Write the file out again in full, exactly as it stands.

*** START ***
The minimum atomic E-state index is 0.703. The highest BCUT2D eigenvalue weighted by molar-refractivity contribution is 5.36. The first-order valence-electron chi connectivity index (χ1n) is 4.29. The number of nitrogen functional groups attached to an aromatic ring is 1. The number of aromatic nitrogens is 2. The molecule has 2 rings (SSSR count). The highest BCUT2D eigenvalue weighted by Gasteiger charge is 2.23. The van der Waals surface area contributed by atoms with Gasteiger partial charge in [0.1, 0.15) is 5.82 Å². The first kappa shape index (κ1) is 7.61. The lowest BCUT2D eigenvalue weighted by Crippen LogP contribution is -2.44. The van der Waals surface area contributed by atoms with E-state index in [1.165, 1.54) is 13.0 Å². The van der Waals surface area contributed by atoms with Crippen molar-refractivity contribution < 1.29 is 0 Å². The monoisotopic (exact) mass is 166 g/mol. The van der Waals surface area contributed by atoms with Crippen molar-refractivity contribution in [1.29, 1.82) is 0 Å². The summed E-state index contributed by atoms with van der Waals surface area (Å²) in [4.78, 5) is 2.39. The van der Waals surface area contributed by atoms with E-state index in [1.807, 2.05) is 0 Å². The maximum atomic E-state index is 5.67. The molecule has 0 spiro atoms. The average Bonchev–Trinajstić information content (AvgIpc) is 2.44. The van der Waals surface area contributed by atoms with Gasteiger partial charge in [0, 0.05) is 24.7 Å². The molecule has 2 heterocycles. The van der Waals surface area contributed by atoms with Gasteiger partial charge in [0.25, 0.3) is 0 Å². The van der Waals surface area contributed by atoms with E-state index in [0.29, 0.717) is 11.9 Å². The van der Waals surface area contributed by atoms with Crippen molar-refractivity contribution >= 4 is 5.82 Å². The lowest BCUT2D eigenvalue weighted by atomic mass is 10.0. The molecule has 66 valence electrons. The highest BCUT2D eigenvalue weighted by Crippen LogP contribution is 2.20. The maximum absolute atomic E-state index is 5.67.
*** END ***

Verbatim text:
The minimum atomic E-state index is 0.703. The highest BCUT2D eigenvalue weighted by molar-refractivity contribution is 5.36. The first-order valence-electron chi connectivity index (χ1n) is 4.29. The number of nitrogen functional groups attached to an aromatic ring is 1. The number of aromatic nitrogens is 2. The molecule has 2 rings (SSSR count). The highest BCUT2D eigenvalue weighted by Gasteiger charge is 2.23. The van der Waals surface area contributed by atoms with Gasteiger partial charge in [0.1, 0.15) is 5.82 Å². The first kappa shape index (κ1) is 7.61. The lowest BCUT2D eigenvalue weighted by Crippen LogP contribution is -2.44. The van der Waals surface area contributed by atoms with E-state index in [1.165, 1.54) is 13.0 Å². The van der Waals surface area contributed by atoms with Crippen molar-refractivity contribution < 1.29 is 0 Å². The monoisotopic (exact) mass is 166 g/mol. The van der Waals surface area contributed by atoms with Crippen molar-refractivity contribution in [1.29, 1.82) is 0 Å². The summed E-state index contributed by atoms with van der Waals surface area (Å²) in [4.78, 5) is 2.39. The van der Waals surface area contributed by atoms with E-state index in [1.807, 2.05) is 0 Å². The maximum atomic E-state index is 5.67. The molecule has 0 spiro atoms. The average Bonchev–Trinajstić information content (AvgIpc) is 2.44. The van der Waals surface area contributed by atoms with Gasteiger partial charge in [0, 0.05) is 24.7 Å². The molecule has 2 heterocycles. The van der Waals surface area contributed by atoms with Gasteiger partial charge in [0.25, 0.3) is 0 Å². The van der Waals surface area contributed by atoms with E-state index in [0.29, 0.717) is 11.9 Å². The van der Waals surface area contributed by atoms with Crippen molar-refractivity contribution >= 4 is 5.82 Å². The lowest BCUT2D eigenvalue weighted by atomic mass is 10.0. The molecule has 66 valence electrons. The highest BCUT2D eigenvalue weighted by Crippen LogP contribution is 2.20. The maximum absolute atomic E-state index is 5.67.